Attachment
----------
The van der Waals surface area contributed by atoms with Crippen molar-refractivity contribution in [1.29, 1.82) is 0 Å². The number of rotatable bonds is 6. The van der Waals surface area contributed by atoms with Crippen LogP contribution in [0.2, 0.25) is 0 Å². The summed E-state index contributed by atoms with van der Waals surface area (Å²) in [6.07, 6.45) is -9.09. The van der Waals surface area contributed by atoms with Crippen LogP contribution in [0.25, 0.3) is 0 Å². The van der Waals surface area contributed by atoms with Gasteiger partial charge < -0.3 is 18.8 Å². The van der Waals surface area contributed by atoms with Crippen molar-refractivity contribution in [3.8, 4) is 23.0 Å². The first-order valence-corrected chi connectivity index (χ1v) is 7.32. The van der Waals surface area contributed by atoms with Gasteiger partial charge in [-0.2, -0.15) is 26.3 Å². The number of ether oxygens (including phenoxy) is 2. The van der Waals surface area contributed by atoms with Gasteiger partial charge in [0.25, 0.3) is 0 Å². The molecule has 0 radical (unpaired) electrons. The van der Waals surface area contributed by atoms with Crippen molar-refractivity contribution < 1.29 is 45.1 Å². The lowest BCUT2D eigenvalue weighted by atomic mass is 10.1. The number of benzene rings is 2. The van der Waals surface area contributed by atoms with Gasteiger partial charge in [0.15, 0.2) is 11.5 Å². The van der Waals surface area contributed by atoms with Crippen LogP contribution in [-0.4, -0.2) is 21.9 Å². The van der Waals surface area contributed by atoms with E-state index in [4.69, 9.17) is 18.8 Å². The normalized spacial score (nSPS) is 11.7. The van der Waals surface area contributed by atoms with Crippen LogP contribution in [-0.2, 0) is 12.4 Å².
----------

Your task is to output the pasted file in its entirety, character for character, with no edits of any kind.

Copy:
The van der Waals surface area contributed by atoms with Crippen molar-refractivity contribution in [1.29, 1.82) is 0 Å². The number of rotatable bonds is 6. The van der Waals surface area contributed by atoms with Crippen LogP contribution in [0.2, 0.25) is 0 Å². The summed E-state index contributed by atoms with van der Waals surface area (Å²) in [6.07, 6.45) is -9.09. The van der Waals surface area contributed by atoms with Crippen LogP contribution in [0.25, 0.3) is 0 Å². The van der Waals surface area contributed by atoms with Gasteiger partial charge < -0.3 is 18.8 Å². The van der Waals surface area contributed by atoms with Crippen molar-refractivity contribution in [3.8, 4) is 23.0 Å². The first-order valence-corrected chi connectivity index (χ1v) is 7.32. The van der Waals surface area contributed by atoms with Gasteiger partial charge in [-0.2, -0.15) is 26.3 Å². The number of ether oxygens (including phenoxy) is 2. The van der Waals surface area contributed by atoms with Gasteiger partial charge in [0.25, 0.3) is 0 Å². The molecule has 0 radical (unpaired) electrons. The van der Waals surface area contributed by atoms with Crippen molar-refractivity contribution < 1.29 is 45.1 Å². The lowest BCUT2D eigenvalue weighted by atomic mass is 10.1. The number of benzene rings is 2. The van der Waals surface area contributed by atoms with Gasteiger partial charge in [0.15, 0.2) is 11.5 Å². The van der Waals surface area contributed by atoms with Crippen LogP contribution in [-0.4, -0.2) is 21.9 Å². The van der Waals surface area contributed by atoms with E-state index in [4.69, 9.17) is 18.8 Å². The normalized spacial score (nSPS) is 11.7. The van der Waals surface area contributed by atoms with Crippen LogP contribution in [-0.2, 0) is 12.4 Å².